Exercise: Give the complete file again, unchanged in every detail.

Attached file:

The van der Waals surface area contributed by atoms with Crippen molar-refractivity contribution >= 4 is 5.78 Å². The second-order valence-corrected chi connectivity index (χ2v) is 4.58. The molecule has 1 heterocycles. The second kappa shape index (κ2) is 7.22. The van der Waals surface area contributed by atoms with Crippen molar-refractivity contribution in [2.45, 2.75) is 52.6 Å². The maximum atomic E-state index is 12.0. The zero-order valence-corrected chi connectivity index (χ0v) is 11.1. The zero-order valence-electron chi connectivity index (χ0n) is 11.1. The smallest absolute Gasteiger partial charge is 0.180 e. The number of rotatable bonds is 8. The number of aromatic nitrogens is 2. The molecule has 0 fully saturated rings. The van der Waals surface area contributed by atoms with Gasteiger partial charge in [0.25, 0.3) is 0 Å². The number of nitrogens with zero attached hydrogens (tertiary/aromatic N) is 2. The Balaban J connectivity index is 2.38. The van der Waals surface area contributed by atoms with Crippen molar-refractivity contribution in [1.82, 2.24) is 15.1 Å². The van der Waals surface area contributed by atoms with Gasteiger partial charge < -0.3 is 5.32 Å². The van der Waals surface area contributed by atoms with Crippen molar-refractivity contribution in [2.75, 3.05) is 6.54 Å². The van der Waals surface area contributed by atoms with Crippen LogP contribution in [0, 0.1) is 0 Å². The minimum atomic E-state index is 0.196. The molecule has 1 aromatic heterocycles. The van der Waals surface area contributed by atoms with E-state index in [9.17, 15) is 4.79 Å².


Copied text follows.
The van der Waals surface area contributed by atoms with Crippen molar-refractivity contribution >= 4 is 5.78 Å². The second-order valence-corrected chi connectivity index (χ2v) is 4.58. The molecule has 1 heterocycles. The second kappa shape index (κ2) is 7.22. The van der Waals surface area contributed by atoms with Crippen molar-refractivity contribution in [2.45, 2.75) is 52.6 Å². The maximum atomic E-state index is 12.0. The zero-order valence-corrected chi connectivity index (χ0v) is 11.1. The zero-order valence-electron chi connectivity index (χ0n) is 11.1. The smallest absolute Gasteiger partial charge is 0.180 e. The number of rotatable bonds is 8. The number of aromatic nitrogens is 2. The molecule has 0 fully saturated rings. The van der Waals surface area contributed by atoms with Gasteiger partial charge in [0.25, 0.3) is 0 Å². The number of nitrogens with zero attached hydrogens (tertiary/aromatic N) is 2. The Balaban J connectivity index is 2.38. The van der Waals surface area contributed by atoms with Crippen molar-refractivity contribution in [1.82, 2.24) is 15.1 Å². The van der Waals surface area contributed by atoms with Gasteiger partial charge < -0.3 is 5.32 Å². The van der Waals surface area contributed by atoms with Crippen molar-refractivity contribution in [2.75, 3.05) is 6.54 Å². The van der Waals surface area contributed by atoms with Crippen LogP contribution in [0, 0.1) is 0 Å². The minimum atomic E-state index is 0.196. The molecule has 1 aromatic heterocycles. The van der Waals surface area contributed by atoms with E-state index in [9.17, 15) is 4.79 Å².